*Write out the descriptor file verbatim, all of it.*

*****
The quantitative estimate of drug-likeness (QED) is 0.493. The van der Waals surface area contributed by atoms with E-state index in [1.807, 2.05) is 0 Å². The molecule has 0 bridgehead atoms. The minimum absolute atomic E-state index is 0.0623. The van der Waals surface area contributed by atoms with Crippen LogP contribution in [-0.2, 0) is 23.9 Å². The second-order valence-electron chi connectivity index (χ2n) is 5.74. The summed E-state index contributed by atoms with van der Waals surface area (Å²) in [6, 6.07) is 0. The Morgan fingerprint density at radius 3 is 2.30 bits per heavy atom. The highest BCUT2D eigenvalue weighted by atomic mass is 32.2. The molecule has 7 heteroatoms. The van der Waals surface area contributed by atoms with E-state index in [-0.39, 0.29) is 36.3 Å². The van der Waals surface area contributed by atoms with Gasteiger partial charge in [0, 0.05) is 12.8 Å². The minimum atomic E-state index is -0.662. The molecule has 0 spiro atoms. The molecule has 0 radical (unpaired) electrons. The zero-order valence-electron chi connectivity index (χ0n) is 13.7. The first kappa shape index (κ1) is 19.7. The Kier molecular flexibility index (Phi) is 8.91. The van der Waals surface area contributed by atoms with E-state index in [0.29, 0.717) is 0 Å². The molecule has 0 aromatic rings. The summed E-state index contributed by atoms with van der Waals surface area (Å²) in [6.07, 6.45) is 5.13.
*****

The quantitative estimate of drug-likeness (QED) is 0.493. The van der Waals surface area contributed by atoms with E-state index in [1.807, 2.05) is 0 Å². The molecule has 0 bridgehead atoms. The minimum absolute atomic E-state index is 0.0623. The van der Waals surface area contributed by atoms with Crippen LogP contribution in [-0.2, 0) is 23.9 Å². The second-order valence-electron chi connectivity index (χ2n) is 5.74. The summed E-state index contributed by atoms with van der Waals surface area (Å²) in [6, 6.07) is 0. The Morgan fingerprint density at radius 3 is 2.30 bits per heavy atom. The highest BCUT2D eigenvalue weighted by atomic mass is 32.2. The molecule has 7 heteroatoms. The van der Waals surface area contributed by atoms with E-state index in [-0.39, 0.29) is 36.3 Å². The van der Waals surface area contributed by atoms with Gasteiger partial charge in [0, 0.05) is 12.8 Å². The minimum atomic E-state index is -0.662. The molecule has 0 spiro atoms. The molecule has 0 radical (unpaired) electrons. The zero-order valence-electron chi connectivity index (χ0n) is 13.7. The first kappa shape index (κ1) is 19.7. The Kier molecular flexibility index (Phi) is 8.91. The van der Waals surface area contributed by atoms with E-state index in [0.29, 0.717) is 0 Å². The molecule has 0 aromatic rings. The summed E-state index contributed by atoms with van der Waals surface area (Å²) in [6.07, 6.45) is 5.13.